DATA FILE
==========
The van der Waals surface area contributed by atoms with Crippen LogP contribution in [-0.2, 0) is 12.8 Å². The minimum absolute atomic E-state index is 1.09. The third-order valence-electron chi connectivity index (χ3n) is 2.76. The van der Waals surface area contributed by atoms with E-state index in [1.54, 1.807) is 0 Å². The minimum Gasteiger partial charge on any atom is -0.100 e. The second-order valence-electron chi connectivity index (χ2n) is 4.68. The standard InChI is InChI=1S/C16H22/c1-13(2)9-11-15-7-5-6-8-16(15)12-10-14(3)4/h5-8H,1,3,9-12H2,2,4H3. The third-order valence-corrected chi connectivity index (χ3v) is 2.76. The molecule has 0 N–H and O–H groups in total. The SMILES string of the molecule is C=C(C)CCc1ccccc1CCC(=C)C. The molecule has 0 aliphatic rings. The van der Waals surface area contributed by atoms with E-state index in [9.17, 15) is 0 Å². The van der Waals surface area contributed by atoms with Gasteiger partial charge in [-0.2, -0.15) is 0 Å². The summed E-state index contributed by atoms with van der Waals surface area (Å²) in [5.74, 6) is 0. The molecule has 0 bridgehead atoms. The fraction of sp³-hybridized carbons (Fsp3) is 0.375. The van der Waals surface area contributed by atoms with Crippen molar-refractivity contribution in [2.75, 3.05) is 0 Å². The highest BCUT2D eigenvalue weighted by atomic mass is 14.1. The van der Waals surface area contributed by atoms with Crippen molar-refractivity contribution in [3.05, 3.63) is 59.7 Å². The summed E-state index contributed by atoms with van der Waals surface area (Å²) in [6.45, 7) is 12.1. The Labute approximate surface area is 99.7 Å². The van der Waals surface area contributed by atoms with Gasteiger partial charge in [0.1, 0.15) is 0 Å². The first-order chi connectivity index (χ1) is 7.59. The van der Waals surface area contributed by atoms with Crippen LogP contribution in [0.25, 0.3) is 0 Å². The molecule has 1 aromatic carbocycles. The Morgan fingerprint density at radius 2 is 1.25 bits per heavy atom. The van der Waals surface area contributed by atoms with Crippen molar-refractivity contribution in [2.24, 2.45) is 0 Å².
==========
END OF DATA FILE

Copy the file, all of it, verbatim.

The van der Waals surface area contributed by atoms with Crippen LogP contribution in [-0.2, 0) is 12.8 Å². The minimum absolute atomic E-state index is 1.09. The third-order valence-electron chi connectivity index (χ3n) is 2.76. The van der Waals surface area contributed by atoms with E-state index in [1.54, 1.807) is 0 Å². The minimum Gasteiger partial charge on any atom is -0.100 e. The second-order valence-electron chi connectivity index (χ2n) is 4.68. The standard InChI is InChI=1S/C16H22/c1-13(2)9-11-15-7-5-6-8-16(15)12-10-14(3)4/h5-8H,1,3,9-12H2,2,4H3. The third-order valence-corrected chi connectivity index (χ3v) is 2.76. The molecule has 0 N–H and O–H groups in total. The SMILES string of the molecule is C=C(C)CCc1ccccc1CCC(=C)C. The molecule has 0 aliphatic rings. The van der Waals surface area contributed by atoms with E-state index in [9.17, 15) is 0 Å². The van der Waals surface area contributed by atoms with Gasteiger partial charge in [-0.2, -0.15) is 0 Å². The summed E-state index contributed by atoms with van der Waals surface area (Å²) in [5.74, 6) is 0. The molecule has 0 bridgehead atoms. The fraction of sp³-hybridized carbons (Fsp3) is 0.375. The van der Waals surface area contributed by atoms with Crippen molar-refractivity contribution in [2.75, 3.05) is 0 Å². The highest BCUT2D eigenvalue weighted by atomic mass is 14.1. The van der Waals surface area contributed by atoms with Crippen molar-refractivity contribution in [3.05, 3.63) is 59.7 Å². The summed E-state index contributed by atoms with van der Waals surface area (Å²) in [6.45, 7) is 12.1. The Labute approximate surface area is 99.7 Å². The van der Waals surface area contributed by atoms with Gasteiger partial charge in [0.1, 0.15) is 0 Å². The first-order chi connectivity index (χ1) is 7.59. The van der Waals surface area contributed by atoms with Crippen LogP contribution in [0.25, 0.3) is 0 Å². The molecule has 1 aromatic carbocycles. The Morgan fingerprint density at radius 2 is 1.25 bits per heavy atom. The van der Waals surface area contributed by atoms with Crippen molar-refractivity contribution in [2.24, 2.45) is 0 Å².